When you watch as many movies as I do you tend to see many of the same things countless times: tired clichés, derivative performances, familiar conceits. It’s becoming rarer and rarer to see something truly unique, something which feels genuinely new. But now and then you come across a filmmaker with a voice so singular that it cannot be ignored, the kind who produces work which is wholly their own, whose style is unmistakable and distinctive. David Lynch, Akira Kurosawa, Martin Scorsese… these are the kinds of filmmakers who leave an indelible stamp upon anything they touch. Mary Crawford is that kind of filmmaker. Now, I am in no way implying that Ms. Crawford’s films are of a similar level of quality to, say, Taxi Driver or Seven Samurai. Indeed, she falls a good bit short of that mark. But I’m quite confident I could pick a Mary Crawford film out of a lineup every time, and there’s certainly something to be said for that.
My first exposure to Mary Crawford was through a film called An Easter Bunny Puppy. At the time, my friends and I were on a talking dog kick, having recently sat through Vampire Dog and Paws. But while those films were more frustrating than they were worth, I almost immediately identified An Easter Bunny Puppy as something special. The film begins with a still shot of the poster, over which narration is placed. The voice belongs to Russ, a talking corgi who explains several things of note to us, the audience:
- Russ is not the puppy on the poster
- The puppy on the poster is not actually in the film
- Russ is not the Easter Bunny Puppy
- We can hear what Russ is thinking because, for the duration of the film, we have inexplicably become telepathic
Upon hearing this last piece of news I immediately tried to read my friend’s mind, now being telepathic and all, but unfortunately it was not to be. Apparently, the experience of watching An Easter Bunny Puppy only imbues you with the power of hearing the thoughts of dogs, and since there were no dogs in the room I have no way of refuting the film’s claims.
After such an odd opening I was prepared for anything, and to my delight the film got even stranger from there. In the first scene a writer named Jennifer, played by Mary Crawford regular Kristine DeBell (Alice in Wonderland: An X-Rated Musical Fantasy), reads us an entire chapter from her book, acting out the parts with a series of grating voices. Instantly the film is simultaneously fascinating and almost unbearable. After a few agonizing minutes Jennifer gets a call from her publisher, who informs her that she must write a book about an “Easter Bunny Puppy.” Not a book about Easter, or a book about a puppy, but a book about, specifically, an “Easter Bunny Puppy.” To me this request seemed a bit odd in its specificity. Anyway, Jennifer doesn’t know much about Easter Bunny Puppies because she’s Jewish, so she has to learn about the holiday by doing what she calls “research”. She and her daughter accomplish said “research” by taking part in a EIGHT MINUTE SEQUENCE WHERE THEY DYE EGGS which must be seen to be believed. I urge you to go on Netflix, find the film and see how much of this sequence you can bear to watch. After watching it twice all the way through I’ve become so desensitized to pain that I sometimes wonder if I can still feel anything at all.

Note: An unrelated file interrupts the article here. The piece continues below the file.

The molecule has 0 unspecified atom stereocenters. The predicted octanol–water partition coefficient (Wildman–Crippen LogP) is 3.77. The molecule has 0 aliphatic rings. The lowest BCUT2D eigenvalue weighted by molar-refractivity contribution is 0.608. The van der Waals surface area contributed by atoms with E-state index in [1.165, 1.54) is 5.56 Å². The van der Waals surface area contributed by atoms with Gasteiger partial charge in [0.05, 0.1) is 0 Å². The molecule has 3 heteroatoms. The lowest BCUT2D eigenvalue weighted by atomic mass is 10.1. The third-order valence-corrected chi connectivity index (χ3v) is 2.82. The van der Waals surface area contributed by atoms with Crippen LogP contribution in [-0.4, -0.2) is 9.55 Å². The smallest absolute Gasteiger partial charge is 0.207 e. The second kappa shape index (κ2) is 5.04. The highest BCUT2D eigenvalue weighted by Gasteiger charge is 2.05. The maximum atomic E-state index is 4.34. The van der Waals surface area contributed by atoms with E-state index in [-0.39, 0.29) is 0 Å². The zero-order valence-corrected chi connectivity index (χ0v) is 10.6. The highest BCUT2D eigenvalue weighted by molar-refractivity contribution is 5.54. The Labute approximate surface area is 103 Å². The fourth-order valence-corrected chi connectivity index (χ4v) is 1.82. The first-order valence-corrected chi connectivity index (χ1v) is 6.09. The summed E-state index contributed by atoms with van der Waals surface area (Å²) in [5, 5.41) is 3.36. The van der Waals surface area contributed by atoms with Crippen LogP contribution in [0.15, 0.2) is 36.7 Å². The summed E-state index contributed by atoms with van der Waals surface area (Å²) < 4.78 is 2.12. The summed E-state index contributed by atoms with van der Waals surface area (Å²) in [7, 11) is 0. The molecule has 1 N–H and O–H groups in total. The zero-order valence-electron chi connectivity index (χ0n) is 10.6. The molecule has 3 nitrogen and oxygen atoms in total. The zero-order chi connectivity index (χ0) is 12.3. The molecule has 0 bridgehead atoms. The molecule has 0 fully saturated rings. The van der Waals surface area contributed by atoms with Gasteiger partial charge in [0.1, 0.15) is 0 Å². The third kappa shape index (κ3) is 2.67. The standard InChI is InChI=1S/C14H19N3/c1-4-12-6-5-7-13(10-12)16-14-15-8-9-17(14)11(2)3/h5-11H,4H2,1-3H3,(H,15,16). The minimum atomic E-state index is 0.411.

From there the film gets pretty predictable. Jennifer’s daughter has a crush on a boy but she’s embarrassed when he sees her in an Easter Bunny costume (which she puts on to contribute to her mother’s research) so she pretends that she has a twin sister who likes to dress up like animals and wear glasses but then they all go on vacation together so she has to pretend to be herself and her twin but then one of the friends of the boy she likes falls in love with the twin so she has to carry on romantic relationships with both of them at the same time for some reason even though she legitimately likes only one of the boys but then it turns out that the boyfriend of the mother of one of the boys is a criminal who has buried faberge eggs in the woods where they’ve come to hunt for easter eggs but then the dog picks up the egg by mistake and then the guy threatens to shoot everyone and it turns out that Russ really was the Easter Bunny Puppy all along. So in other words, the film is about as nice and simple as Eraserhead. Also like Eraserhead, An Easter Bunny Puppy contains a haunting original song, sung not by the Lady in the Radiator but by Russ the corgi himself. This lyrics are quoted below in their entirety: